“Today, I pray that we can see each other as we should: not as enemies but as neighbors, and as adversaries but as fellow Americans and human beings,” President Biden wrote recalling his January visit to Ebenezer Baptist Church in Atlanta during the annual National Day of Prayer, which occurs the first Thursday in May.
“Only when we see ourselves in each other will justice, as scripture tells us, ‘roll down like waters,’ righteousness becomes a mighty stream,’ and America fulfills its true promise as a land of liberty and justice for all,” Biden continued.
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He called upon the people of the nation to give thanks, “in accordance with their own faith and conscience,” the president said as the country’s second Catholic to hold the office. Thanks, he added, should be extended to “our many freedoms and blessings, and I invite all people of faith to join me in asking for God’s continued guidance, mercy, and protection.”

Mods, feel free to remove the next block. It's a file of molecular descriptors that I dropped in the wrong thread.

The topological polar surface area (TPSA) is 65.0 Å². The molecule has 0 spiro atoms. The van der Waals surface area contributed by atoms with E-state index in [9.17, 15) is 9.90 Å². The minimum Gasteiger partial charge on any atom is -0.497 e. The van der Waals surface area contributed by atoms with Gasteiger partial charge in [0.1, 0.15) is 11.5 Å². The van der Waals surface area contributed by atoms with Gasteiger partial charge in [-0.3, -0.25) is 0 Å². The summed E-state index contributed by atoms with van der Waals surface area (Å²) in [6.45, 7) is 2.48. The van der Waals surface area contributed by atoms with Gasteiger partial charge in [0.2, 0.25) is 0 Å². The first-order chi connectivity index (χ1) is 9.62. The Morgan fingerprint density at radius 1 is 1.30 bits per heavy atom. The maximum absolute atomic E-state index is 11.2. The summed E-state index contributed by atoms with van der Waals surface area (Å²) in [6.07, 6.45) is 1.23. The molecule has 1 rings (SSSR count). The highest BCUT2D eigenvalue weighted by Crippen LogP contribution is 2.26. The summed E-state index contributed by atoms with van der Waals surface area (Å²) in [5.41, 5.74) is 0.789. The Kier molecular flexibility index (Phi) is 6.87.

This was clearly a special appeal to members of the Republican Party, where so many of them are not owning up to their Christian practices. Each year, the president is required to sign a proclamation, encouraging all Americans to pray on this day. It was formalized and enacted in 1952 as part of the public reaction to the threats perceived in the Korean War. It was established by President Harry S. Truman.